The USPSTF concluded that interventions of increasing intensity generally had increasing evidence of benefit; high-intensity counseling interventions (contact time of >2 hours) were the most effective, moderate-intensity interventions (30 to 120 minutes) were less consistently beneficial, and low-intensity interventions (<30 minutes) were least likely to be effective.
Most successful approaches provided basic information about STIs and STI transmission, assessed the individual's risk for transmission, and provided training in pertinent skills such as condom use, communication about safe sex, problem solving, and goal setting. Many successful interventions used a targeted approach to the age, sex, and ethnicity of the participants and also aimed to increase motivation or commitment to safe sex practices. Interventions were delivered by the primary care provider or trained behavioral counselors. Intervention methods included face-to-face counseling, videos, written materials, and telephone support.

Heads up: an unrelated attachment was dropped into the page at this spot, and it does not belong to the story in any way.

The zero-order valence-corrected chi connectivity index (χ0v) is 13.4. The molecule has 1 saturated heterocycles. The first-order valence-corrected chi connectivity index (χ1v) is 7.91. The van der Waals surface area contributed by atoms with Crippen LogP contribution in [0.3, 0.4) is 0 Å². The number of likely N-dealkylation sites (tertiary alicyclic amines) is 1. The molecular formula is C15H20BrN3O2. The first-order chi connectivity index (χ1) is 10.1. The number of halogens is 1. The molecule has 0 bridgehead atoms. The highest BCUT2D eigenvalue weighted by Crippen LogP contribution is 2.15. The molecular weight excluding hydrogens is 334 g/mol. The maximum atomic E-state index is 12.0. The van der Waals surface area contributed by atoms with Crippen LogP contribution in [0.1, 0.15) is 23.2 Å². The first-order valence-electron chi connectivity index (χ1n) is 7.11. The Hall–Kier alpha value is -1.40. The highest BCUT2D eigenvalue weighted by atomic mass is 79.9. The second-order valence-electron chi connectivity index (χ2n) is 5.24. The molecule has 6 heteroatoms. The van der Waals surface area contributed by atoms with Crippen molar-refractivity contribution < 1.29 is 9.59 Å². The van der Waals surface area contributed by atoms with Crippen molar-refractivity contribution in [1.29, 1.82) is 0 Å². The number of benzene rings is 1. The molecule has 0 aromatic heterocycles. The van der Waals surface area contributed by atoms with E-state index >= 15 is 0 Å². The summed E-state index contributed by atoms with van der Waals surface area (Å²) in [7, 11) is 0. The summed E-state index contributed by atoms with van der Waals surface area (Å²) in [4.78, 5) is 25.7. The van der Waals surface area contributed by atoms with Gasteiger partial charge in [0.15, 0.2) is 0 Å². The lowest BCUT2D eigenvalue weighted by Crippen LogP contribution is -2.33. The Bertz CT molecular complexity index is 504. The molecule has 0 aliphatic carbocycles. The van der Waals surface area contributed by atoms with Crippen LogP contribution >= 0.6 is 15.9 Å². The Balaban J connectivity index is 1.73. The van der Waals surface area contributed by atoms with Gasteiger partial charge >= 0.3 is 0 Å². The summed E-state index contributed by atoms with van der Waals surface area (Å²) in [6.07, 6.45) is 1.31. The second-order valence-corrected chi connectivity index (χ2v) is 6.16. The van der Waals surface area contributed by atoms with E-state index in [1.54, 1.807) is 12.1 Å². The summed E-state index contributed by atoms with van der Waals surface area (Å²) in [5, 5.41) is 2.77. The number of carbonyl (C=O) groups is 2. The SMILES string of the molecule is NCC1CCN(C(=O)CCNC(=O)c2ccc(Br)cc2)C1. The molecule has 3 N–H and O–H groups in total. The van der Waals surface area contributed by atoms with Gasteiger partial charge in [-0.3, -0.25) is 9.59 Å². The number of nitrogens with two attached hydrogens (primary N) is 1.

Additional Approaches to Prevention
The CDC provides information about STI prevention, testing, and resources (available at http://www.cdc.gov/std/prevention/default.htm). It recommends that health care providers inform patients on how to reduce their risk for STI transmission, including abstinence, correct and consistent condom use, and limiting the number of sex partners.
The CDC also maintains an inventory of effective interventions for HIV risk reduction, including more than 25 behavioral interventions tailored for different patient populations (available at https://www.effectiveinterventions.org/en/Home.aspx).
The Community Preventive Services Task Force has issued several recommendations on the prevention of HIV/AIDS, other STIs, and teen pregnancy (available at http://www.thecommunityguide.org/hiv/index.html).